At the back, the Alltrack sports dark-red taillights and a new bumper that is highlighted by dominant silver underbody protection, matching the style of the side sills and incorporating chrome exhaust outlets on either side. “Alltrack” and “4Motion” badging also make it clear this is a distinctly different vehicle than its Golf brethren.

In addition to the standard foglights and LED Daytime Running Lights (all trims) with automatic headlight activation (SE and SEL only), a Driver Assist & Lighting Package is available for the Alltrack SEL that adds automatic headlight adjustment and replaces the halogen headlights with Bi-Xenon units.

Interior

Inside, the Alltrack offers the same spacious 94.3 cubic feet of passenger volume as the SportWagen, as well as 30.4 cubic feet of cargo room behind the rear seats and 66.5 cubic feet with the rear seats folded. Headroom also remains the same at 38.6 inches, as does the front and rear shoulder room of 55.9 and 53.9 inches and front and rear legroom of 41.2 and 35.6 inches.

Despite having the same measurements, there are some notable differences that make the Alltrack’s upscale cabin stand out. V-Tex leatherette seating surfaces—including a unique “Marrakesh” brown color option—are standard equipment across the line, along with heatable front seats. A 12-way power driver seat is standard on the SEL trim. The unique interior equipment of the Alltrack adds a black headliner, a 4Motion-branded chrome strip on the center console, stainless-steel door kickplates with the Alltrack logo, and custom aluminum-look pedals.

In addition to the expansive interior space, driver controls are positioned to help optimize ergonomics and usability. The seat position, height of the shifter and the spacing between the pedals are fine-tuned for increased driver comfort. This driver-centric design focus is evident from the center stack, which is angled towards the driver, a feature frequently seen in premium luxury or performance vehicles. Ambient lighting further highlights this upscale character, as well as the use of premium materials throughout, such as the soft-touch plastics and leather-wrapped handbrake, shifter knob and multi-function steering wheel.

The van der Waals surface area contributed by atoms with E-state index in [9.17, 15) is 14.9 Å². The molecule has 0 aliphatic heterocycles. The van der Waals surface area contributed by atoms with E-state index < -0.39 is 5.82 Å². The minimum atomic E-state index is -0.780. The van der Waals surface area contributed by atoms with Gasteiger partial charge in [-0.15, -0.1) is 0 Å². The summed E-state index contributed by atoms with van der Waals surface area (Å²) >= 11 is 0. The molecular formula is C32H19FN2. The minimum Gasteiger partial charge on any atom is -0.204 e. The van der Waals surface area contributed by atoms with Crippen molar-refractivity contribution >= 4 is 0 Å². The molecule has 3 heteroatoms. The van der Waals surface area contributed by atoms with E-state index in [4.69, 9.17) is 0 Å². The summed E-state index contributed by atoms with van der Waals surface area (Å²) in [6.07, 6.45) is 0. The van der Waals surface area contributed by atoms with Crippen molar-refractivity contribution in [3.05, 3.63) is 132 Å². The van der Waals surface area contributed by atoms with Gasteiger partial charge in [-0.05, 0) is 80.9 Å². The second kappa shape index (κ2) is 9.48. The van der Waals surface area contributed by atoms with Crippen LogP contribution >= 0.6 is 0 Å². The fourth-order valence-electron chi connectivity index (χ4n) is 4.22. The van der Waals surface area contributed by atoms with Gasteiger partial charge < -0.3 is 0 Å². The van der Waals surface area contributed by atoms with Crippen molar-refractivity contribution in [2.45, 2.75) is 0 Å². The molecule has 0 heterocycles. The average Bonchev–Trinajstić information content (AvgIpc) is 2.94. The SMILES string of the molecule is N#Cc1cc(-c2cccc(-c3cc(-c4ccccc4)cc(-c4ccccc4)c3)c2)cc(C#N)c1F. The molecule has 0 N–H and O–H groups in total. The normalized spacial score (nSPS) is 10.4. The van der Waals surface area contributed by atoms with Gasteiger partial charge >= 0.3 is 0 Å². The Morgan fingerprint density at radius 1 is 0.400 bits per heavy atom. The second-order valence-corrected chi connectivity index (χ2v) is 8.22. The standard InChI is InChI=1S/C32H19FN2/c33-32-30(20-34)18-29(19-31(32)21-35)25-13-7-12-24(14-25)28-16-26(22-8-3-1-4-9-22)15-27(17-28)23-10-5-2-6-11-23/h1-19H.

An equal amount of attention has been paid to helping to optimize comfort and convenience throughout the lineup. The Alltrack comes equipped with a long list of modern comfort, convenience and entertainment features, including power windows, locks and mirrors, rearview camera, Bluetooth® technology and Volkswagen Car-Net® Security and Service. KESSY® keyless access with push-button start is standard equipment on SE and SEL trim levels, as is the Fender® Premium Audio System, while Climatronic® automatic dual-zone climate control is standard on SEL models. The Alltrack S is equipped with an eight-speaker audio system.

As standard equipment across the Alltrack line, the MIB II infotainment system not only creates the foundation for the next generation of Volkswagen’s Car-Net connected vehicle services platform, but also offers one of the most comprehensive suites of connected vehicle services and features available in the automotive industry today. The Composition Media unit is standard in S and SE trims, while the Discover Media navigation unit is found in the SEL trim. Both MIB II units are anchored around a 6.5-inch, 800x480 capacitive color touchscreen display with proximity sensor.

The Alltrack SEL also features the Discover Media unit, which upgrades the 6.5-inch touchscreen with 2.5D Navigation, one-shot voice destination entry, predicts possible destinations based on often used routes, and Destination Entry with Quick Search and Auto-complete, and Car-Net Guide & Inform.

Compatible smartphone integration is a key part of this system, offering users the ability to run certain smartphone apps directly on the vehicle’s display through services like Apple CarPlay®, Android Auto™ and MirroLink®.  Alltrack’s infotainment system also offers AUX-in, SD card and USB multimedia interfaces with Apple iPhone® and iPod® compatibility, as well as a rearview camera display and Bluetooth technology with audio streaming for compatible phones. Other features include the ability to sync two phones simultaneously, along with a JPEG viewer, SiriusXM® Satellite Radio, HD Radio and support for lossless audio file format (Free Lossless Audio Codec FLAC).

Security & Service

With the Car-Net Security & Service suite, owners can access their VW remotely through vw.com/carnet as well as a smartphone app, providing access to the features available from virtually anywhere your mobile device is connected to wireless internet.

Available security related features include Automatic Crash Notification, which can automatically notify an operator who can contact first responders in the event of an collision; Manual Emergency Call, a feature that allows for quick access to customer specialists at the touch of a button; Roadside Assistance, for added peace-of-mind in the event of trouble on the road; and Stolen Vehicle Location Assistance, which uses VW Car-Net Security & Service to assist law enforcement with locating your vehicle in the event that it is stolen.